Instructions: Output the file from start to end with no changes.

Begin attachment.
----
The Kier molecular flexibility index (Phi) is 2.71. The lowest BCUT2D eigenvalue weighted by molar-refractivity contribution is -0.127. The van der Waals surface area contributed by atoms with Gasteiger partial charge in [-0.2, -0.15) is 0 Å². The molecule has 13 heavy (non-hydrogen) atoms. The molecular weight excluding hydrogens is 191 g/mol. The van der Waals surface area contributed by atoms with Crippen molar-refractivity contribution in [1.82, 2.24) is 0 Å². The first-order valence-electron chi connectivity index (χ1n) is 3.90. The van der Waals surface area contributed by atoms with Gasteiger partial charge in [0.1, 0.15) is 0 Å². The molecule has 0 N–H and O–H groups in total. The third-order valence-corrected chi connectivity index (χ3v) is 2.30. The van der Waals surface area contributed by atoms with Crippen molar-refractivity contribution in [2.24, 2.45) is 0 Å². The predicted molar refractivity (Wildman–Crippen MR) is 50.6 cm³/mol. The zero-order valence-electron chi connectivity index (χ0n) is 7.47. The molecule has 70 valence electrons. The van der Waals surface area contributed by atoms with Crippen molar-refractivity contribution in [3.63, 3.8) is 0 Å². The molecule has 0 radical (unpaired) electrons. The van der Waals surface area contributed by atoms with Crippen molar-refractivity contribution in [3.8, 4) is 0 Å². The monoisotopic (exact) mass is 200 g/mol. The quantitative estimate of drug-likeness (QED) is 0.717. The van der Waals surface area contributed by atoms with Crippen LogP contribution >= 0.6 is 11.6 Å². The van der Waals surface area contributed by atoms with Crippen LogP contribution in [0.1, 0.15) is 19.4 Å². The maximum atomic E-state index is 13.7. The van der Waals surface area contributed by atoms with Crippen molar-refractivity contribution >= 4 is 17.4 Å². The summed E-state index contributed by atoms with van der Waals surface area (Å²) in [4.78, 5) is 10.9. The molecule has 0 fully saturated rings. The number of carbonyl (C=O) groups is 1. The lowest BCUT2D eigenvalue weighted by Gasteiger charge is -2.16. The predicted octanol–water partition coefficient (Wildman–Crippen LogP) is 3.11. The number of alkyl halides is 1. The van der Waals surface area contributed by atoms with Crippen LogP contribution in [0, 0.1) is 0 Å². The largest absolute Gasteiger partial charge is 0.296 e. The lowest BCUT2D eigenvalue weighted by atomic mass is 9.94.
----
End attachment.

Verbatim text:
The Kier molecular flexibility index (Phi) is 2.71. The lowest BCUT2D eigenvalue weighted by molar-refractivity contribution is -0.127. The van der Waals surface area contributed by atoms with Gasteiger partial charge in [-0.2, -0.15) is 0 Å². The molecule has 13 heavy (non-hydrogen) atoms. The molecular weight excluding hydrogens is 191 g/mol. The van der Waals surface area contributed by atoms with Crippen molar-refractivity contribution in [1.82, 2.24) is 0 Å². The first-order valence-electron chi connectivity index (χ1n) is 3.90. The van der Waals surface area contributed by atoms with Gasteiger partial charge in [0.1, 0.15) is 0 Å². The molecule has 0 N–H and O–H groups in total. The third-order valence-corrected chi connectivity index (χ3v) is 2.30. The van der Waals surface area contributed by atoms with Crippen molar-refractivity contribution in [2.24, 2.45) is 0 Å². The predicted molar refractivity (Wildman–Crippen MR) is 50.6 cm³/mol. The zero-order valence-electron chi connectivity index (χ0n) is 7.47. The molecule has 70 valence electrons. The van der Waals surface area contributed by atoms with Crippen molar-refractivity contribution in [3.63, 3.8) is 0 Å². The molecule has 0 radical (unpaired) electrons. The van der Waals surface area contributed by atoms with Crippen molar-refractivity contribution in [3.8, 4) is 0 Å². The monoisotopic (exact) mass is 200 g/mol. The quantitative estimate of drug-likeness (QED) is 0.717. The van der Waals surface area contributed by atoms with Crippen LogP contribution >= 0.6 is 11.6 Å². The van der Waals surface area contributed by atoms with Crippen LogP contribution in [0.1, 0.15) is 19.4 Å². The maximum atomic E-state index is 13.7. The van der Waals surface area contributed by atoms with Crippen molar-refractivity contribution >= 4 is 17.4 Å². The summed E-state index contributed by atoms with van der Waals surface area (Å²) in [4.78, 5) is 10.9. The molecule has 0 fully saturated rings. The number of carbonyl (C=O) groups is 1. The lowest BCUT2D eigenvalue weighted by Gasteiger charge is -2.16. The predicted octanol–water partition coefficient (Wildman–Crippen LogP) is 3.11. The number of alkyl halides is 1. The van der Waals surface area contributed by atoms with Crippen LogP contribution in [0, 0.1) is 0 Å². The largest absolute Gasteiger partial charge is 0.296 e. The lowest BCUT2D eigenvalue weighted by atomic mass is 9.94.